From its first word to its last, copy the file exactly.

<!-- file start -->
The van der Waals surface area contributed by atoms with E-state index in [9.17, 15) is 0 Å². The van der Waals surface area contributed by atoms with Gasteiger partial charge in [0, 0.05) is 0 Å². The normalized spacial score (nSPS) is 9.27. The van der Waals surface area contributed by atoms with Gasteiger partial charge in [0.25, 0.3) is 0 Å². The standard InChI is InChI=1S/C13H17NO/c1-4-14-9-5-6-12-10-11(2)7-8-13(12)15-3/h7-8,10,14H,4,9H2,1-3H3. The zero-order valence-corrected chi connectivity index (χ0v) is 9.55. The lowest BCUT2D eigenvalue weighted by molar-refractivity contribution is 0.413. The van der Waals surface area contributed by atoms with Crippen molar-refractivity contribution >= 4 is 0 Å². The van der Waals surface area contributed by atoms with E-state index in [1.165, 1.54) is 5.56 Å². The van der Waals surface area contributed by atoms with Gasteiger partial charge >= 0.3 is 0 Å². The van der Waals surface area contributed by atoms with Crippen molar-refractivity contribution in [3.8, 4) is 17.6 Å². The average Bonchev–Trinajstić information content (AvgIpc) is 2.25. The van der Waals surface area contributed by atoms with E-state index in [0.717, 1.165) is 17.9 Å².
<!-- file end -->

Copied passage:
The van der Waals surface area contributed by atoms with E-state index in [9.17, 15) is 0 Å². The van der Waals surface area contributed by atoms with Gasteiger partial charge in [0, 0.05) is 0 Å². The normalized spacial score (nSPS) is 9.27. The van der Waals surface area contributed by atoms with Gasteiger partial charge in [0.25, 0.3) is 0 Å². The standard InChI is InChI=1S/C13H17NO/c1-4-14-9-5-6-12-10-11(2)7-8-13(12)15-3/h7-8,10,14H,4,9H2,1-3H3. The zero-order valence-corrected chi connectivity index (χ0v) is 9.55. The lowest BCUT2D eigenvalue weighted by molar-refractivity contribution is 0.413. The van der Waals surface area contributed by atoms with Crippen molar-refractivity contribution >= 4 is 0 Å². The van der Waals surface area contributed by atoms with E-state index in [1.165, 1.54) is 5.56 Å². The van der Waals surface area contributed by atoms with Gasteiger partial charge >= 0.3 is 0 Å². The van der Waals surface area contributed by atoms with Crippen molar-refractivity contribution in [3.8, 4) is 17.6 Å². The average Bonchev–Trinajstić information content (AvgIpc) is 2.25. The van der Waals surface area contributed by atoms with E-state index in [0.717, 1.165) is 17.9 Å².